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He was their hero. They adored him with the fierce passion of an ascendant angel. The cynics among them jokingly referred to themselves as "Apostles" but it was so much more than that. If he had told them to blow themselves out of an airlock unsuited, they would have done so with the eagerness of a puppy running for a thrown ball.

The rookies swarmed him, politely of course, always careful not to invade too far into his personal space, in the lounges. They scattered like chaff at the slightest hint of annoyance or a sideways glance.

As a retired senior officer, he wouldn't have been questioned if he had decided to drink his mojitos in the "O Club", out of reach of the greenhorns, but he liked the synthetic mint in the fake mojitos served in the lounges better. And the kids didn't bother him.

One of them had asked him about the wings on his helmet once. They were simple holographic stencils, a pair of thirteen-feathered wings, joined at the middle, scuffed and battered and peeling a little at the edges. He told them about how he had used to wear them differently, the little metal kind that had been pinned to his chest. Back when the only way to get into space was through the military, and back when the wings still meant that you were one of the tiny few selected to follow in Icarus' footsteps, one of the handful out of billions of humans on the Earth. That of course led to questions about his time in the military. When he told them he had served in the United States Air Force, one of them, no younger than twenty, asked why the United States ever had an Air Force if they were already protected by the Earth Joint Forces. Ortega laughed a little, and sighed a little. They took this as a sign that he was irritated and began to leave, but when he began to speak, they sat back down, rapt.

"I spent more time wanting to be here than some of you have even been alive. The first time I left dirt was in February of 2025. I was shot off of Earth on an honest-to-God chemical rocket and I have been back twice. Once when my mother died, and again for my father."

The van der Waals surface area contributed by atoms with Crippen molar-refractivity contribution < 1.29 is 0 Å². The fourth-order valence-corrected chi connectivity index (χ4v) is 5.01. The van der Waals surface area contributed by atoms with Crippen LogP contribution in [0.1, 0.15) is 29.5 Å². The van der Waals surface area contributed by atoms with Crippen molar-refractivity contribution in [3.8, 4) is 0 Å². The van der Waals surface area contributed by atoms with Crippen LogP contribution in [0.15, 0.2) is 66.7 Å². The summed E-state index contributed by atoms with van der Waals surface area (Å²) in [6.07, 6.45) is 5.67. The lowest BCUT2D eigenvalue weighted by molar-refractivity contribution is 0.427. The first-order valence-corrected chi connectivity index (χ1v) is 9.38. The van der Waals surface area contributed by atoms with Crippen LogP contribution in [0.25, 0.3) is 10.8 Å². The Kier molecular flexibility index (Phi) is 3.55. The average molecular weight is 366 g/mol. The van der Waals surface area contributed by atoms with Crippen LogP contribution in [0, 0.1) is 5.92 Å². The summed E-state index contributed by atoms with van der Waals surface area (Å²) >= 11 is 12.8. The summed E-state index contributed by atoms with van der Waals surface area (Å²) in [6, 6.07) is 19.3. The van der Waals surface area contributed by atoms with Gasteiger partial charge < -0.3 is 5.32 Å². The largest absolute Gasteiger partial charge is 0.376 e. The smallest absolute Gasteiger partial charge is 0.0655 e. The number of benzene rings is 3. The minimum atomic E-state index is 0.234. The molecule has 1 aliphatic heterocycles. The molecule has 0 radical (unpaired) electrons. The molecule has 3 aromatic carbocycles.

One of them whistled through his teeth. Another swallowed audibly. The rest, even those who had spent time with him before, were not as visibly but no less stunned. They had all assumed he had some major time in orbit, maybe ten or fifteen years. But thirty five years? Thirty five years in orbit? A few of them wondered if he was pulling their leg, but only for the briefest instant. None of them had ever known the man to be incorrect about anything he had given an answer to, and he was rated Master for everything that it was possible to be rated on. Twice, and during emergencies no less, the station commander had deferred to him although he was nowhere officially in the chain of command.

He entertained a few more questions about Earth from the kids who had never been there. They had first showed up a few years ago, the "moonbabies" as Ortega liked to call them - children born in the lunar colonies. One of them asked him how old he had been when Lincoln was assassinated. One of them asked him about his first launch, a story he had told at least a thousand times.

He sat back in the chair and gripped the mojito, running his free hand through his heavily greyed but still-thick hair and gazed off, his eyes roped off in a thousand-yard stare into the past. It was understood he no longer wanted to entertain questions, and they slipped away quietly.

The station interphone chimed softly to let the inhabitants know that on Earth, another day had passed. That same chime would have been heard in every other station and in the colonies as well, both the moon and Mars. He guessed they would have to start calling the moon something else, now that there was a plan to put a colony on one of the other moons. Was it Jupiter or Saturn? Either way, he couldn't understand why people would want to chain themselves back down to a terrestrial body once they'd experienced the freedom of space. To him, the concept was only slightly less confusing than a bird clamoring for release, only to dart directly into another cage, fearful of the open air.

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